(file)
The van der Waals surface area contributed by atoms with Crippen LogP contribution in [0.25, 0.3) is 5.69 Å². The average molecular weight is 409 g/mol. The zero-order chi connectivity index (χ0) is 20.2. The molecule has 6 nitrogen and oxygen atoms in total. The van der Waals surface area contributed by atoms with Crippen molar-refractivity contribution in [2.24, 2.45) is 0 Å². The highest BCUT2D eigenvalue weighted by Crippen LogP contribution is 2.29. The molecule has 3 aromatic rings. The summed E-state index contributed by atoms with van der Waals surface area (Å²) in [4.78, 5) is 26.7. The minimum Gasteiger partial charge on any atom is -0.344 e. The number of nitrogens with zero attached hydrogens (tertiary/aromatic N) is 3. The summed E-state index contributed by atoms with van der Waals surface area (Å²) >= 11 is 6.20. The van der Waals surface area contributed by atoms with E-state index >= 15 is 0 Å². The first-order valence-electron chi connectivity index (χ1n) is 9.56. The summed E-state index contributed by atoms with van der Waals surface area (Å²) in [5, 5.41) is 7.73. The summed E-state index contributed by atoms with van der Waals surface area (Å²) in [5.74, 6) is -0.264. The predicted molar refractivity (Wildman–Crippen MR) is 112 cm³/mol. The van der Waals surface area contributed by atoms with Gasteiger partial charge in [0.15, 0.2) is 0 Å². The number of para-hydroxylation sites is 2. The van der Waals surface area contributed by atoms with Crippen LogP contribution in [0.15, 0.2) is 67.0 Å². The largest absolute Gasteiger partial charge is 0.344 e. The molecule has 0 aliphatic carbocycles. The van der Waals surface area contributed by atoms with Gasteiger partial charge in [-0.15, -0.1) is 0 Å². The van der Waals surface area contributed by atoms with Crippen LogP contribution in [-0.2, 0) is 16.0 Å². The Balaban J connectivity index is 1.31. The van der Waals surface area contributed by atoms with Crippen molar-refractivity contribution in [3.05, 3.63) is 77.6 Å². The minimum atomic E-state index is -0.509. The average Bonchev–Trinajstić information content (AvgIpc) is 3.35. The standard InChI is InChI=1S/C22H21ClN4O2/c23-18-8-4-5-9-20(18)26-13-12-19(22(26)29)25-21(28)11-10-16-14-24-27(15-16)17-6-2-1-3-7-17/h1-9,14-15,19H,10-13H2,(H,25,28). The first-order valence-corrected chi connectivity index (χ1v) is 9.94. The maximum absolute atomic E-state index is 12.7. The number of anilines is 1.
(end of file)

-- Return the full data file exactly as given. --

The van der Waals surface area contributed by atoms with Crippen LogP contribution in [0.25, 0.3) is 5.69 Å². The average molecular weight is 409 g/mol. The zero-order chi connectivity index (χ0) is 20.2. The molecule has 6 nitrogen and oxygen atoms in total. The van der Waals surface area contributed by atoms with Crippen molar-refractivity contribution in [2.24, 2.45) is 0 Å². The highest BCUT2D eigenvalue weighted by Crippen LogP contribution is 2.29. The molecule has 3 aromatic rings. The summed E-state index contributed by atoms with van der Waals surface area (Å²) in [4.78, 5) is 26.7. The minimum Gasteiger partial charge on any atom is -0.344 e. The number of nitrogens with zero attached hydrogens (tertiary/aromatic N) is 3. The summed E-state index contributed by atoms with van der Waals surface area (Å²) >= 11 is 6.20. The van der Waals surface area contributed by atoms with E-state index >= 15 is 0 Å². The first-order valence-electron chi connectivity index (χ1n) is 9.56. The summed E-state index contributed by atoms with van der Waals surface area (Å²) in [5, 5.41) is 7.73. The summed E-state index contributed by atoms with van der Waals surface area (Å²) in [5.74, 6) is -0.264. The predicted molar refractivity (Wildman–Crippen MR) is 112 cm³/mol. The van der Waals surface area contributed by atoms with Gasteiger partial charge in [0.15, 0.2) is 0 Å². The number of para-hydroxylation sites is 2. The van der Waals surface area contributed by atoms with Crippen LogP contribution in [0.15, 0.2) is 67.0 Å². The largest absolute Gasteiger partial charge is 0.344 e. The molecule has 0 aliphatic carbocycles. The van der Waals surface area contributed by atoms with Gasteiger partial charge in [-0.15, -0.1) is 0 Å². The van der Waals surface area contributed by atoms with Crippen LogP contribution in [-0.2, 0) is 16.0 Å². The Balaban J connectivity index is 1.31. The van der Waals surface area contributed by atoms with Crippen molar-refractivity contribution in [3.05, 3.63) is 77.6 Å². The minimum atomic E-state index is -0.509. The average Bonchev–Trinajstić information content (AvgIpc) is 3.35. The standard InChI is InChI=1S/C22H21ClN4O2/c23-18-8-4-5-9-20(18)26-13-12-19(22(26)29)25-21(28)11-10-16-14-24-27(15-16)17-6-2-1-3-7-17/h1-9,14-15,19H,10-13H2,(H,25,28). The first-order valence-corrected chi connectivity index (χ1v) is 9.94. The maximum absolute atomic E-state index is 12.7. The number of anilines is 1.